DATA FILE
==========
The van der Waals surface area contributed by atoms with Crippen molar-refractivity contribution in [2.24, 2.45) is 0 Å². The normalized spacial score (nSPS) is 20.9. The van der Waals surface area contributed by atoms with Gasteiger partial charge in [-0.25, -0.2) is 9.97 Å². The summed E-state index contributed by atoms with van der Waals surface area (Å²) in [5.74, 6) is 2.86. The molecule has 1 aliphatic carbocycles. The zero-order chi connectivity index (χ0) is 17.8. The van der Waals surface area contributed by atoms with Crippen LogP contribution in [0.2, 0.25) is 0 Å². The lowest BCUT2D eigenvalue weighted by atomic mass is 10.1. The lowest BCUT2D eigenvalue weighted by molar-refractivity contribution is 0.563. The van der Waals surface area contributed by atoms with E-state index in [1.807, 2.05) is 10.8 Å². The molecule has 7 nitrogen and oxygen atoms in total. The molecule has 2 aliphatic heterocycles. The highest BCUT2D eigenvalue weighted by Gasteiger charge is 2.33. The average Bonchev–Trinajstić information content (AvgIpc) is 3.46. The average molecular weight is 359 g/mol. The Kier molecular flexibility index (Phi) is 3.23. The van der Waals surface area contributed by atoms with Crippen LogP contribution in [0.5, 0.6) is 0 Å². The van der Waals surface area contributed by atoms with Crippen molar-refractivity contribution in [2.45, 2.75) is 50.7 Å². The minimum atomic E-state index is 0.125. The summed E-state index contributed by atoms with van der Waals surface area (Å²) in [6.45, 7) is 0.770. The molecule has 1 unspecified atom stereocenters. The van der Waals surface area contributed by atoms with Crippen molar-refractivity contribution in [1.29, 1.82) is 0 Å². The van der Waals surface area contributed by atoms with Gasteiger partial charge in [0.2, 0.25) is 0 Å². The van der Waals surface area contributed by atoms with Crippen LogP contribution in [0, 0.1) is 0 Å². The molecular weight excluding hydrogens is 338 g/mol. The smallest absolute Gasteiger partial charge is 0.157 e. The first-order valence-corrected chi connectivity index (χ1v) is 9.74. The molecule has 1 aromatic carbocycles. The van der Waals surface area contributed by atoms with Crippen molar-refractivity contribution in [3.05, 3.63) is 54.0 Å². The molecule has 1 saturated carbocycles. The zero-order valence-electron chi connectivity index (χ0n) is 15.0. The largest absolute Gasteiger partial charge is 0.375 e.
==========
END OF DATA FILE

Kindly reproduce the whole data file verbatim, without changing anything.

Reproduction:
The van der Waals surface area contributed by atoms with Crippen molar-refractivity contribution in [2.24, 2.45) is 0 Å². The normalized spacial score (nSPS) is 20.9. The van der Waals surface area contributed by atoms with Gasteiger partial charge in [-0.25, -0.2) is 9.97 Å². The summed E-state index contributed by atoms with van der Waals surface area (Å²) in [5.74, 6) is 2.86. The molecule has 1 aliphatic carbocycles. The zero-order chi connectivity index (χ0) is 17.8. The van der Waals surface area contributed by atoms with Crippen LogP contribution in [0.2, 0.25) is 0 Å². The lowest BCUT2D eigenvalue weighted by atomic mass is 10.1. The lowest BCUT2D eigenvalue weighted by molar-refractivity contribution is 0.563. The van der Waals surface area contributed by atoms with E-state index in [1.807, 2.05) is 10.8 Å². The molecule has 7 nitrogen and oxygen atoms in total. The molecule has 2 aliphatic heterocycles. The highest BCUT2D eigenvalue weighted by Gasteiger charge is 2.33. The average Bonchev–Trinajstić information content (AvgIpc) is 3.46. The average molecular weight is 359 g/mol. The Kier molecular flexibility index (Phi) is 3.23. The van der Waals surface area contributed by atoms with Crippen LogP contribution in [0.5, 0.6) is 0 Å². The van der Waals surface area contributed by atoms with Crippen molar-refractivity contribution in [2.45, 2.75) is 50.7 Å². The minimum atomic E-state index is 0.125. The summed E-state index contributed by atoms with van der Waals surface area (Å²) in [6.45, 7) is 0.770. The molecule has 1 unspecified atom stereocenters. The van der Waals surface area contributed by atoms with Crippen molar-refractivity contribution in [1.29, 1.82) is 0 Å². The van der Waals surface area contributed by atoms with Gasteiger partial charge in [0.2, 0.25) is 0 Å². The van der Waals surface area contributed by atoms with Crippen LogP contribution in [0, 0.1) is 0 Å². The molecular weight excluding hydrogens is 338 g/mol. The smallest absolute Gasteiger partial charge is 0.157 e. The first-order valence-corrected chi connectivity index (χ1v) is 9.74. The molecule has 1 aromatic carbocycles. The van der Waals surface area contributed by atoms with Crippen molar-refractivity contribution in [3.05, 3.63) is 54.0 Å². The molecule has 1 saturated carbocycles. The zero-order valence-electron chi connectivity index (χ0n) is 15.0. The largest absolute Gasteiger partial charge is 0.375 e.